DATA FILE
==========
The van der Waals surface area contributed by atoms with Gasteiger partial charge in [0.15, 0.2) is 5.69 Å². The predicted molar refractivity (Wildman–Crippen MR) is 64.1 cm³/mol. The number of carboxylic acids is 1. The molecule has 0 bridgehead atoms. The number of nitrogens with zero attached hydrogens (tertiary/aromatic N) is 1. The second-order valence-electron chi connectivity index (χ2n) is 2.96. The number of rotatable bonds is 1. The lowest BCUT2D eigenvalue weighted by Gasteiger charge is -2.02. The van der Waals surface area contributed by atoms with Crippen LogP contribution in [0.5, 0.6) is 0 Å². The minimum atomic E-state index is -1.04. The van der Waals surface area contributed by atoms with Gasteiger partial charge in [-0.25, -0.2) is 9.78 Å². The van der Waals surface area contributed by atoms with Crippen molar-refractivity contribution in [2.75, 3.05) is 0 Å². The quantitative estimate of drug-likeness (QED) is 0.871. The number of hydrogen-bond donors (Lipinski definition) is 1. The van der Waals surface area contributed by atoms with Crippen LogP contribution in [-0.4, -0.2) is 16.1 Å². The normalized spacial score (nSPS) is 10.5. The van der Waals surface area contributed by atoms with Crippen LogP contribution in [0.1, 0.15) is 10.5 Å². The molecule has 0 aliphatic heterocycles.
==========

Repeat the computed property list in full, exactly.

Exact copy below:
The van der Waals surface area contributed by atoms with Gasteiger partial charge in [0.15, 0.2) is 5.69 Å². The predicted molar refractivity (Wildman–Crippen MR) is 64.1 cm³/mol. The number of carboxylic acids is 1. The molecule has 0 bridgehead atoms. The number of nitrogens with zero attached hydrogens (tertiary/aromatic N) is 1. The second-order valence-electron chi connectivity index (χ2n) is 2.96. The number of rotatable bonds is 1. The lowest BCUT2D eigenvalue weighted by Gasteiger charge is -2.02. The van der Waals surface area contributed by atoms with Crippen LogP contribution in [0.5, 0.6) is 0 Å². The minimum atomic E-state index is -1.04. The van der Waals surface area contributed by atoms with Gasteiger partial charge in [-0.25, -0.2) is 9.78 Å². The van der Waals surface area contributed by atoms with Crippen molar-refractivity contribution in [2.75, 3.05) is 0 Å². The quantitative estimate of drug-likeness (QED) is 0.871. The number of hydrogen-bond donors (Lipinski definition) is 1. The van der Waals surface area contributed by atoms with Crippen LogP contribution in [-0.4, -0.2) is 16.1 Å². The normalized spacial score (nSPS) is 10.5. The van der Waals surface area contributed by atoms with Crippen LogP contribution in [0.1, 0.15) is 10.5 Å². The molecule has 0 aliphatic heterocycles.